A Yorkshire police officer has given advice to parents of teenagers after speaking to two teenage girls who were ‘devastated’ after nude images of them were shared.
PC Sally Baines, a West Yorkshire Police officer based in Kirklees, shared the girls’ distress after they were peer pressured into sending naked images of themselves to boys that were later shared with their friends.
In a tweet, she described how the girls were convinced to send the photographs because they were told “everyone else does it” and that if they didn’t the boys would “tell everyone they’re frigid.”
Officer Baines said “Spoke to two teenage girls today about sending nude pics to boys. The boys have pressured them by telling them ‘everyone else does it’ and that if they didn’t they ‘would tell everyone they’re frigid.
The officer explained that she is sharing the girls’ story to raise awareness about this form of ‘sexting’ which she worries is becoming increasingly normalised.
She said: “What is really sad is the normality attached to “sending nudes”. That asking for them is seen as completely normal amongst teens and that sending sexually explicit photos is also seen as a normal part of courtship/relationship.
“The girls I spoke to today both felt under immense pressure to send these photos as they wanted the boys to like them, and the boys had said they wanted to ‘see what was on offer’.
“I honestly felt like crying when I heard this.”
She explained that she is sharing the girls’ story to encourage parents to speak to their children - both boys and girls.
Officer Baines said: “As the mother of a 10-year-old daughter, this both depressed and terrifies me.
“Speak to your daughters about this - tell them that being pushed into sending nudes is not part of a loving, healthy relationship. Saying no is perfectly acceptable and nothing to be ashamed of.
“Speak to your sons about this - tell them that pressuring girls into sending nudes, & if pressure doesn’t work, shaming them into doing it is awful.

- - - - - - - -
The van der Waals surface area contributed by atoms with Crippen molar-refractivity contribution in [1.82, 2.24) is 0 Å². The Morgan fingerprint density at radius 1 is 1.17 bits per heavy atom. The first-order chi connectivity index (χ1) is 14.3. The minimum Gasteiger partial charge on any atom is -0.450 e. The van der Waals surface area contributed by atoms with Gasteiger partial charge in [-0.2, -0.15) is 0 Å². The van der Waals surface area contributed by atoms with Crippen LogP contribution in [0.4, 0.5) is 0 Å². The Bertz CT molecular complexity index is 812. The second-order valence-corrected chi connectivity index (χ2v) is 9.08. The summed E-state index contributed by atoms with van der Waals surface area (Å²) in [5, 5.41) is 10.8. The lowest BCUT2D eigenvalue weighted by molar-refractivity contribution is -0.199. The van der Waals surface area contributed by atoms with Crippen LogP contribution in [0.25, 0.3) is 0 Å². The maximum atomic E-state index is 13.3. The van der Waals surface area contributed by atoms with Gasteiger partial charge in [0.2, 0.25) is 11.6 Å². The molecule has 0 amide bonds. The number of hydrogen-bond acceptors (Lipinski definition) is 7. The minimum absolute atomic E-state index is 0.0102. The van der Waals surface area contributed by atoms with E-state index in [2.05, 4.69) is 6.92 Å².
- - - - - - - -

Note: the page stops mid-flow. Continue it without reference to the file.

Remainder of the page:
“And that sharing the photos amongst mates or posting on Snapchat groups is quite frankly disgusting, not to mention an offence.”
“I spent hours with these girls today. There were tears of embarrassment, frustration, regret, and anger. They weren’t the first girls to do this, & they won’t be the last. Parents, do me a favour - PLEASE - speak to your teens about this. “
In a later update, Officer Baines confirmed that crimes have been recorded, will be investigated and the boys concerned will be interviewed by the police.
It is illegal in England and Wales to create or share explicit images of a child - even if the person doing it is a child.
According to the NSPCC, a young person is breaking the law if they take an explicit photo or video of themselves or a friend and share an explicit image or video of a child - even if it is only shared between children of the same age.
It is also illegal to possess, download or store an explicit image or video of a child - even if the child gave their permission for it to be created.
The NSPCC advice: “As of January 2016 in England and Wales, if a young person is found creating or sharing images, the police can choose to record that a crime has been committed but that taking formal action isn't in the public interest.
“Crimes recorded this way are unlikely to appear on future records or checks, unless the young person has been involved in other similar activities which may indicate that they're a risk.”
Like Officer Baines, the NSPCC encourages parents to talk to their children about 'sexting' and explain the risks.
They advise parents to:
- Tell them what can happen when things go wrong and explain the dangers and legal issues and ask them if they’d want something private shown to the world.
- Talk about whether a person who asks for an image from you might also be asking other people for images.
- If children are sending images to people they trust, they may not think there's much risk involved. Use examples of when friends or partners have had a falling-out and what might happen to the images if this happens.”
- Make sure they know that you’re always there for support if they feel pressured by anyone
- Explain that they can come to you if someone asks to send them a nude picture or if they receive an explicit message
- Let them know that you won’t be angry with them but just want to make sure they’re safe and happy.
For more information visit the NSPCC website here.